For thousands of years
Doctors have been looking for an edge to protect their patients from disease. Doctors have always looked for clues to help them identify who is or isn’t sick. Their job may have gotten a little easier.
With the application of disease identifying Artificial Intelligence, (AI), units, the doctors of the world have help in protecting their patients. These possibly new friends of the all doctors are being tested right now. They try to pick up on different body clues in hopes of determining who is or isn’t sick.
The application of these new friends
Besides hospitals and doctors’ offices, clinics, etc., these disease sniffing AI units could be employed at airports, train and bus stations. In those locations, the units would be deployed in a manner to scan the facial expressions of the people walking through the terminals.
Once a sick person was identified, the authorities could contact the person for further investigation. These disease aware AI units could also be employed at arenas or other locations where a large group of people gathers.
The main motivation behind this logistical move would be to stop a contagious disease from becoming an epidemic.
The problems of employing these new medical friends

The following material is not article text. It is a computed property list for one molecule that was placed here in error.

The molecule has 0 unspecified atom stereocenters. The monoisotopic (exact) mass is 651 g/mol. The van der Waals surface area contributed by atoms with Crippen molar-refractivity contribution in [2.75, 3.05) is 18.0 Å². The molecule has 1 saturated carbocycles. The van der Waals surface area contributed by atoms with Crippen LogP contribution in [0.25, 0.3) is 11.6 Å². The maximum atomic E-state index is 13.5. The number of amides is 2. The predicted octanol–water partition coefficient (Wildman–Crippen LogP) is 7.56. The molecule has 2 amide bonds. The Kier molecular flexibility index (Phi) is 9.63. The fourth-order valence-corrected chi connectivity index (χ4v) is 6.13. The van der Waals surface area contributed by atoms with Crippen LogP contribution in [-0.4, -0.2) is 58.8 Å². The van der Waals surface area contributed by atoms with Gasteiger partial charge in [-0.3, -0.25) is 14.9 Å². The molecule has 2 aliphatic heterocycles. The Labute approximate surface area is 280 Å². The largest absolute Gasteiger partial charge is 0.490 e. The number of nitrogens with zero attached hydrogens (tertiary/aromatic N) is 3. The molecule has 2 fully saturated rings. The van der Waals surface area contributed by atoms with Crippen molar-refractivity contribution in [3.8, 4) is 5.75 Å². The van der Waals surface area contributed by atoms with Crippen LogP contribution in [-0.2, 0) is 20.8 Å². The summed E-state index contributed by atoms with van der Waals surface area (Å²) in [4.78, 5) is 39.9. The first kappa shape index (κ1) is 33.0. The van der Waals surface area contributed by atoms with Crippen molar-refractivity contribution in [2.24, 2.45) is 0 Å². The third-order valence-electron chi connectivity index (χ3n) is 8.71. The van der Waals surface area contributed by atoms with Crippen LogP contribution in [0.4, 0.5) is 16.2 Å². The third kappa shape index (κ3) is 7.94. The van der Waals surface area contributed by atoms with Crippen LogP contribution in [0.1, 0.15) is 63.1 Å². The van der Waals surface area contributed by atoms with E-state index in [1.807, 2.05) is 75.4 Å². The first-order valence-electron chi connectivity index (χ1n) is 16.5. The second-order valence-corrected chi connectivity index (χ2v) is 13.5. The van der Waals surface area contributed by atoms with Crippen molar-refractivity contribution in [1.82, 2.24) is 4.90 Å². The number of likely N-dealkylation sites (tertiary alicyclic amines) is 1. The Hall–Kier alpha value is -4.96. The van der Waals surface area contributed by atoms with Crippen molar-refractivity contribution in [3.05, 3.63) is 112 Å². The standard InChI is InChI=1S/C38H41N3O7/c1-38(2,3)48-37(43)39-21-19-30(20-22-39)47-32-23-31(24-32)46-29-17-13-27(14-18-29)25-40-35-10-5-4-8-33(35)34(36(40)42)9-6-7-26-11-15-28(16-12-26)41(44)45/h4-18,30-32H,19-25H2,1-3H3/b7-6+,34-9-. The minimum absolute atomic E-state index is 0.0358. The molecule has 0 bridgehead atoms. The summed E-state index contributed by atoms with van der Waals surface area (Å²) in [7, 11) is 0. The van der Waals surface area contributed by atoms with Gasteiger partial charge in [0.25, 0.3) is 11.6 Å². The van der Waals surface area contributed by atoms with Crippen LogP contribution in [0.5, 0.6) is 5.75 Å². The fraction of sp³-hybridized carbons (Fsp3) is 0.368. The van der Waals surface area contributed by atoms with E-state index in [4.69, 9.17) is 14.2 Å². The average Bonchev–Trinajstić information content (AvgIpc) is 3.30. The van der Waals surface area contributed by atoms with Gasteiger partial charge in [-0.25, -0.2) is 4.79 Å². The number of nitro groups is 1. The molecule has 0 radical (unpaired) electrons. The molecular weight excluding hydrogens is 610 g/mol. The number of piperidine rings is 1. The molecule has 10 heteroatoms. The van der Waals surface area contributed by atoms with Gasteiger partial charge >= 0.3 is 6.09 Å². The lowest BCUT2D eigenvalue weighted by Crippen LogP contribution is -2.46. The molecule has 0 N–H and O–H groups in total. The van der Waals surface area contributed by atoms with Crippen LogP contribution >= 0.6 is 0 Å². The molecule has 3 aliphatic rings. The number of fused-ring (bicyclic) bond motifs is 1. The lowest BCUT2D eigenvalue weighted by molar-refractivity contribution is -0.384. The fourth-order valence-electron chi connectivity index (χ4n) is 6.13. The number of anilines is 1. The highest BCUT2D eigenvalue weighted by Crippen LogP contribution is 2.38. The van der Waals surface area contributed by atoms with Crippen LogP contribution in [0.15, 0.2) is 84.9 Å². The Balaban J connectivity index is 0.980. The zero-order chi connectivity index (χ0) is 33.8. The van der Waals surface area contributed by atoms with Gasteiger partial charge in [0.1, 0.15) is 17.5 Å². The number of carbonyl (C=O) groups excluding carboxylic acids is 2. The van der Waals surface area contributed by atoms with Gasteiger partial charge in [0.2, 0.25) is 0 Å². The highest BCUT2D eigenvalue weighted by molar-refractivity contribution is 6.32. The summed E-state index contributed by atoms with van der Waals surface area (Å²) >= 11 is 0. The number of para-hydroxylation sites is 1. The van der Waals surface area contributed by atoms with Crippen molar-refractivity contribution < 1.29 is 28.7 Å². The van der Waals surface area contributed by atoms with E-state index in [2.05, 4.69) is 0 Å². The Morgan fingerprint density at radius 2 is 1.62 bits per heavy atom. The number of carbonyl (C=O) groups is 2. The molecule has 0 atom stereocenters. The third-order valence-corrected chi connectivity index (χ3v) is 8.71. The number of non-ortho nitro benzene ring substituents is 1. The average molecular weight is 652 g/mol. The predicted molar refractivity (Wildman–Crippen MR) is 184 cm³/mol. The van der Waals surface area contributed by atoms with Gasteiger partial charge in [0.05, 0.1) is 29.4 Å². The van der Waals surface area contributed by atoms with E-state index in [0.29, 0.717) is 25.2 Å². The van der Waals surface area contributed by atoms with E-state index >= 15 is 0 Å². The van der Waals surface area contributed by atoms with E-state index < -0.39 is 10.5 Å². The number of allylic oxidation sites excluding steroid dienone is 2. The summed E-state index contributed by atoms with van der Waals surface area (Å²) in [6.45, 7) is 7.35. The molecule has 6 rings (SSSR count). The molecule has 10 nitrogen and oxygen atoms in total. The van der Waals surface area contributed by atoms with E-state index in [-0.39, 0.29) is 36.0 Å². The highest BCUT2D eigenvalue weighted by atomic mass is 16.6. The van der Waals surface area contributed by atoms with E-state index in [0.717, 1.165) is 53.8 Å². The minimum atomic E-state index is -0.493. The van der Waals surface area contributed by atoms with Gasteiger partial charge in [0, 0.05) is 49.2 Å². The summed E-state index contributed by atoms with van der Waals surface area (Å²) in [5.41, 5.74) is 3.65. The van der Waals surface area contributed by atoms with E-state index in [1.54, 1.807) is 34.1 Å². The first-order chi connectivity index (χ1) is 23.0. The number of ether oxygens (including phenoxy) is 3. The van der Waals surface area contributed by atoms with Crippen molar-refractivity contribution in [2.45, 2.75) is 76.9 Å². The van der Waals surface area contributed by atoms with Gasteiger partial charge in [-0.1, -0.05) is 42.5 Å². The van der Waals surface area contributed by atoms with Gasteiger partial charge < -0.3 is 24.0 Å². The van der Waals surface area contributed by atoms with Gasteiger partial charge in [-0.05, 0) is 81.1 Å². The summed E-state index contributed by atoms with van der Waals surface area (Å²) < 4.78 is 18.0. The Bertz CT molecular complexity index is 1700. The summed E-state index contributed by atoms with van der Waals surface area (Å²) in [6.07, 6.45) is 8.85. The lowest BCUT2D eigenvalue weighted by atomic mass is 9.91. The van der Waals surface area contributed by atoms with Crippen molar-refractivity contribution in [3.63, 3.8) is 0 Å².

Even though this technological idea is only in its beginning stages, problems are already being identified. One such problem would be accuracy. Another would be privacy or civil rights violations.
The question that comes to mind is how far would the government go in the use of these AI units? Also, would their employment violate the protection from illegal searches guaranteed by the constitution? The greater good is not included in the constitution as a reason to violate this protection.
The other problem would be in programming these AI units to be able to determine if the facial expression is done naturally or influenced by a particular disease.
When practical applications are used
The benefits of using health-focused AI units are fully exposed if they are applied in more practical ways. For example, if the AI unit could read x-rays, MRI & CT scans, they may be able to pick up on a potential health problem that tired human eyes missed.
Once a problem has been identified by the AI unit, a skilled human technician can double check the results. The practical applications are by far more important than the possible public containment policy governments would have in mind.
Some final words
Getting good diagnostic help to all doctors is a big leap forward in medical practice and disease prevention. But the problems that come may be too overwhelming to solve. At last look, technological programmers do not have medical training. They would need the help of the properly trained medical personnel to help them.
They would also have to include in the programming, the facial expressions that come with dental problems. Medical diseases are not the only source for unnatural facial expressions.
Then what about cultural expressions and skin color? These issues would need to be addressed as well in future tests.